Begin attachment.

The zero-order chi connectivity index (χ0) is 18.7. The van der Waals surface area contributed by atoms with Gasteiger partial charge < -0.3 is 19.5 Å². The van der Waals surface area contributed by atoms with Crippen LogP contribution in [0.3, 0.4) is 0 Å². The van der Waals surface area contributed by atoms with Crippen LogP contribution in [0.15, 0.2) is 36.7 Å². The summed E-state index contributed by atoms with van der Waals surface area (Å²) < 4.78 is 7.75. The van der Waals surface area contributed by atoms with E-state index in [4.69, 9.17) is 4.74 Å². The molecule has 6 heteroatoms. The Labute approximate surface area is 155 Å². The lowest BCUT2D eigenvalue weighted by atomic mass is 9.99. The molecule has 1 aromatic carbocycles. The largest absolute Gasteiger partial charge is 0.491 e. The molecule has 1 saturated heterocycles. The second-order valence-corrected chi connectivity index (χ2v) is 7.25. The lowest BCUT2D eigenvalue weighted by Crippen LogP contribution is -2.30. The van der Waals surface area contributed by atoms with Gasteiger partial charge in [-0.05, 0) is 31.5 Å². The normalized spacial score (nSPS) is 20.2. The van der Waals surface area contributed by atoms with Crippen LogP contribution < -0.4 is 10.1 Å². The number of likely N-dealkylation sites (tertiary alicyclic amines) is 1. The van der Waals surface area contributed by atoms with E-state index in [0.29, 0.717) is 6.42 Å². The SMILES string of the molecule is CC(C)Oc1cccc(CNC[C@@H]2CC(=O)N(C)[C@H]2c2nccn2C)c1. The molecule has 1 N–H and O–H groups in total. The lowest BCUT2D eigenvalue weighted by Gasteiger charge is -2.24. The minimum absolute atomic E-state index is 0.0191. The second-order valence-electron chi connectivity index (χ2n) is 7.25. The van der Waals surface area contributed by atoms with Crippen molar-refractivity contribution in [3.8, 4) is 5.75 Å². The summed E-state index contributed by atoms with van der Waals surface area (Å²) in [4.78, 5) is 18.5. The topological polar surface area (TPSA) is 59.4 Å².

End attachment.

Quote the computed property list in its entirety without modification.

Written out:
The zero-order chi connectivity index (χ0) is 18.7. The van der Waals surface area contributed by atoms with Gasteiger partial charge < -0.3 is 19.5 Å². The van der Waals surface area contributed by atoms with Crippen LogP contribution in [0.3, 0.4) is 0 Å². The van der Waals surface area contributed by atoms with Crippen LogP contribution in [0.15, 0.2) is 36.7 Å². The summed E-state index contributed by atoms with van der Waals surface area (Å²) < 4.78 is 7.75. The van der Waals surface area contributed by atoms with E-state index in [4.69, 9.17) is 4.74 Å². The molecule has 6 heteroatoms. The Labute approximate surface area is 155 Å². The lowest BCUT2D eigenvalue weighted by atomic mass is 9.99. The molecule has 1 aromatic carbocycles. The largest absolute Gasteiger partial charge is 0.491 e. The molecule has 1 saturated heterocycles. The second-order valence-corrected chi connectivity index (χ2v) is 7.25. The lowest BCUT2D eigenvalue weighted by Crippen LogP contribution is -2.30. The van der Waals surface area contributed by atoms with Gasteiger partial charge in [-0.05, 0) is 31.5 Å². The normalized spacial score (nSPS) is 20.2. The van der Waals surface area contributed by atoms with Crippen LogP contribution < -0.4 is 10.1 Å². The number of likely N-dealkylation sites (tertiary alicyclic amines) is 1. The van der Waals surface area contributed by atoms with E-state index in [0.29, 0.717) is 6.42 Å². The SMILES string of the molecule is CC(C)Oc1cccc(CNC[C@@H]2CC(=O)N(C)[C@H]2c2nccn2C)c1. The molecule has 1 N–H and O–H groups in total. The lowest BCUT2D eigenvalue weighted by Gasteiger charge is -2.24. The minimum absolute atomic E-state index is 0.0191. The second-order valence-electron chi connectivity index (χ2n) is 7.25. The van der Waals surface area contributed by atoms with Crippen molar-refractivity contribution in [3.8, 4) is 5.75 Å². The summed E-state index contributed by atoms with van der Waals surface area (Å²) in [4.78, 5) is 18.5. The topological polar surface area (TPSA) is 59.4 Å².